Talks are due to start on whether the Church of England should allow the ordination of women bishops.
Women have served as priests for more than a decade
The meeting of bishops in Leeds will debate a document that reportedly backs the controversial move.
The Times reports that a woman could be consecrated by 2012 under proposals in a leaked copy of the document.
The document also proposes allowing new regional bishops for parishes that choose to opt out of the care of a woman bishop, the report says.
The document is due to be published next week and debated by the Church of England General Synod in February.
A Church of England spokesman said: "This is a debate which has been long-running and lots of people within the Church have strong views at either end of the spectrum.
"I would not think the publication of this report compounds any of this, really."
BBC religious affairs correspondent Robert Pigott has said those opposing women bishops are insisting on the creation of a separate division of the church with male-only clergy.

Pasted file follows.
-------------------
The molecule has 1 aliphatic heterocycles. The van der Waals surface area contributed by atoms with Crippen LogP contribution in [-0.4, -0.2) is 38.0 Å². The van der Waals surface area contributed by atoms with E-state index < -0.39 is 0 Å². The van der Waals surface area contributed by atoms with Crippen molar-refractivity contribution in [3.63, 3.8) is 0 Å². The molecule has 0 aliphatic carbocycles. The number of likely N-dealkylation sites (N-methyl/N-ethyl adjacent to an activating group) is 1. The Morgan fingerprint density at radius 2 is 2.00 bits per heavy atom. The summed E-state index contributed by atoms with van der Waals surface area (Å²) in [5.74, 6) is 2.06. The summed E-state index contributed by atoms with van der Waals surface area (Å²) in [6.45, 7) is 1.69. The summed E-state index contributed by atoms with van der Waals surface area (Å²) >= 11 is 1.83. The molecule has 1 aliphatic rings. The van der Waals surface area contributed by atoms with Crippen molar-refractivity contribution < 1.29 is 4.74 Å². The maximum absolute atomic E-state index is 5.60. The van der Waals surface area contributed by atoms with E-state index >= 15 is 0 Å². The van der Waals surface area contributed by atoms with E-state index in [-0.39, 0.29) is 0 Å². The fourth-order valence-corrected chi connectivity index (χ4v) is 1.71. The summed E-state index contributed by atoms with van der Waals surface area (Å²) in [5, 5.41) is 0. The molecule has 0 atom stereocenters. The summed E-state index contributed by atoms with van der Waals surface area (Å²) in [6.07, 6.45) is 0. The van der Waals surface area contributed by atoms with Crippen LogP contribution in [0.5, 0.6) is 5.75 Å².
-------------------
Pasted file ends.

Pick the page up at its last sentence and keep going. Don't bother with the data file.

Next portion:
And bishops who advocate the consecration of women and were once prepared to vote for a compromise plan say they intend to push for outright equality for women, with no concessions.
A compromise plan had been thought to offer parishes who object to women bishops a male traditionalist instead.
A row over the ordination of openly gay priests has led the worldwide Anglican Communion to the brink of schism.
In November last year the Archbishop of Canterbury, Dr Rowan Williams, warned against internal tensions over homosexuality and the appointment of women bishops.
His comments came months after the Church of England decided to remove the legal blocks stopping women becoming bishops.
He told members of the General Synod they should beware of "poisoning the wells" and ought to conduct debates without hostility.
When women were first ordained Church of England priests in 1994, about 400 Anglican clergy became Roman Catholics in protest.
There are now more than 2,000 women Anglican priests.
Their supporters believe it is illogical and unfair to continue to bar them from becoming bishops.
The opposition to women bishops falls into two separate camps.
The catholic wing of the Anglican Church focuses on Jesus' choice of only men to be his apostles, insisting that it is a clear sign that clergy should also be male.
Meanwhile, conservative evangelicals maintain that the Bible prohibits women from leadership in the Church.
Fourteen of the world's 38 Anglican Churches have already decided to allow women bishops.